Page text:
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1984 Mardi Gras poster, center pull-out The MAROON March 2, 1984 Vol. 62, No. 19 Loyola University, New Orleans, Louisiana 70118 Tuition increase slated, dorm rates follow suit By Ted Mahne Undergraduate tuition will increase to $4,390 per year in the coming academic year. The 11.1 percent increase amounts to $440. The increase was announced Wednesday by John L. Eckholdt, vice president for business and finance, in a press release from University Relations. Tuition for the 1983-84 academic year was $3,950. Eckholdt was unavailable for furthur comment at press time. Other 1984-85 tuition costs were also announced. City College will charge $85 per credit hour and classes in the summer session will cost $110 per credit hour. Graduate students will now be paying $165 per hour. The Loyola School of Law has raised its tuition to $5,660 per year. According to E.P. Seybold, director of Scholarships and Financial Aid, steps have been taken to increase several forms of financial aid to meet the growing educational costs. Seybold said "We were aware of the fact that tuition was increasing and we prepared several necessary budget increases." Seybold said the greatest increase would be in the need-based forms of aid. He added that the Presidential Scholarship program will also increase its funds to pay full tuition costs for honors students. Seybold said that while he expects some students who have never before filed for financial aid to apply next year, he does not expect a dramatic increase. "I do not predict a substantial change in students being eligible for financial aid," Seybold said. He added that currently, about 50 percent of Loyola students receive some type of financial aid. It was also announced that residence hall rates will increase about 12 percent next year. A double room in Buddig Hall will cost $884 per semester and a double room in Biever Hall will be $842 per semester. According to Robert Reed, director of Residential Life, the main reason for the increase is to cover operating expenses. "The operating philosophy of Residential Life is to be selfsupporting," Reed said. Reed said rates in the residence halls have increased about 12 percent each year for the past three years. In spite of the increase, he added that a small deficit in operating costs can be expected.In order to lower future expenses, Reed hopes to implement a campaign to save energy and stop waste in the dorms by having students turn out lights and shut off water faucets. It's carnival time and . . . Michael "Art" Eschbacher (shopping cart), marketing senior, and Justin LaGarde (pushing cart), physics sophomore, participate in Loyola's first Mardi Gras parade Feb. 24. —Photo by Darlene Pierce U.S. foreign policy condemned By Judi Hymel Alexander Haig, who resigned as President Ronald Reagan's Secretary of State over policy differences, continued to disagree with U.S. foreign policy, calling it "unbalanced" and "unpredictable" at the conclusion of Tulane University's Direction '84 program Sunday night. Haig called for a balance between the conservative quest for national power and the quest for democratic ideals like human rights. "A failure to maintain that balance will result in the loss of the support of the American people," Haig said. He said Reagan has not achieved this balance because his administration has been insensitive to the nations abroad. "We must be patient and sensitive to those nations who may or may not share U.S. values in this hemisphere and Asia as well," Haig said. "They [Third World leaders] are becoming disenchanted with Marxist-Leninism and they are reaching out for a relationship with the United States — hence we listen." Concerning the Soviet Union, Haig insisted the Americans and the Soviets are in a constant state of competition. He said the actions of Americans should clearly show the nation's objections to offensive Soviet actions. Americans cannot "conduct business as usual, when the Soviet Union engages in illegal interventionisms of the developing world. We simply cannot show passivity," he said. But Haig predicted a swing to a more moderate policy by the Soviet Union because of "internal contradictions and difficulties." He recommended that the United States respond rapidly if these difficulties present an opportunity for improving the relations between the two nations. Alexander Haig —Photo by Darlene Pierce T V Monday, Tuesday and Wednesday are Mardi Gras holidays. The Maroon will not publish next week because of Mardi Gras. Publication wiH resume March 16.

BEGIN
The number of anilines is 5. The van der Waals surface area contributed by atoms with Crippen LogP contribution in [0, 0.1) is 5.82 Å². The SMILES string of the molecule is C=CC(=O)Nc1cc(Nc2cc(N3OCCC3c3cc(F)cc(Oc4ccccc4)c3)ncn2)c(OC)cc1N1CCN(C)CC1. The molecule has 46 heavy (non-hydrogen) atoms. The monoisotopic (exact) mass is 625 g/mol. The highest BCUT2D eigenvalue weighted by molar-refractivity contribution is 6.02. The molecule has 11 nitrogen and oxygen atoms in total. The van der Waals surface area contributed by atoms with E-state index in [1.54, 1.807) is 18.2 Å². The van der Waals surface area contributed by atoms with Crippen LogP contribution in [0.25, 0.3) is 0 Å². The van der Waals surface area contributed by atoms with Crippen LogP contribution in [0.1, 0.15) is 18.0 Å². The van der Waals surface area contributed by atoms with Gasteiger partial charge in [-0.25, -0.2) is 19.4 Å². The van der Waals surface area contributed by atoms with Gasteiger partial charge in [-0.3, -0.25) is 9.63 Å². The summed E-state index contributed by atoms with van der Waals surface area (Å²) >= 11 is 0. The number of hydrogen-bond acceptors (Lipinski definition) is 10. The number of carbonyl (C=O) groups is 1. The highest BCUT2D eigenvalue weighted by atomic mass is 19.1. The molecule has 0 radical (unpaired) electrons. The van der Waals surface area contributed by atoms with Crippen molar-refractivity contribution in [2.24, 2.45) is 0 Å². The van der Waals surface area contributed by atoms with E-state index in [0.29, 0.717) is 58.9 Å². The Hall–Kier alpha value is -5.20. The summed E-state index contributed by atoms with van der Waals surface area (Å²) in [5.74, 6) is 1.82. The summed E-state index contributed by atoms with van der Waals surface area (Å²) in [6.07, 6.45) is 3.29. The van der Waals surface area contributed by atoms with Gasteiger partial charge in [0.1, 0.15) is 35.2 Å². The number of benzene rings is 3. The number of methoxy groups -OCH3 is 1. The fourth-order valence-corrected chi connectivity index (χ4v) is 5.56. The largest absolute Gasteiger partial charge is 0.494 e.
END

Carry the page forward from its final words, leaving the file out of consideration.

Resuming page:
|Masthead||The Maroon Vol. 62 No. 19|
|Publisher||Loyola University (New Orleans, La.)|
|Coverage||United States; Louisiana; New Orleans;|
|Source||Loyola University New Orleans Special Collections & Archives (http://library.loyno.edu/research/speccoll/) New Orleans, LA|
|Subject||Loyola University (New Orleans, La.)|
|Rights||Digital rights are held by Loyola University New Orleans. Copyright is retained in accordance with U.S. copyright law.|
|Creator||Loyola University (New Orleans, La.)|
|Relation-Is Part Of||http://www.louisianadigitallibrary.org/cdm/search/collection/LOYOLA_UMN|
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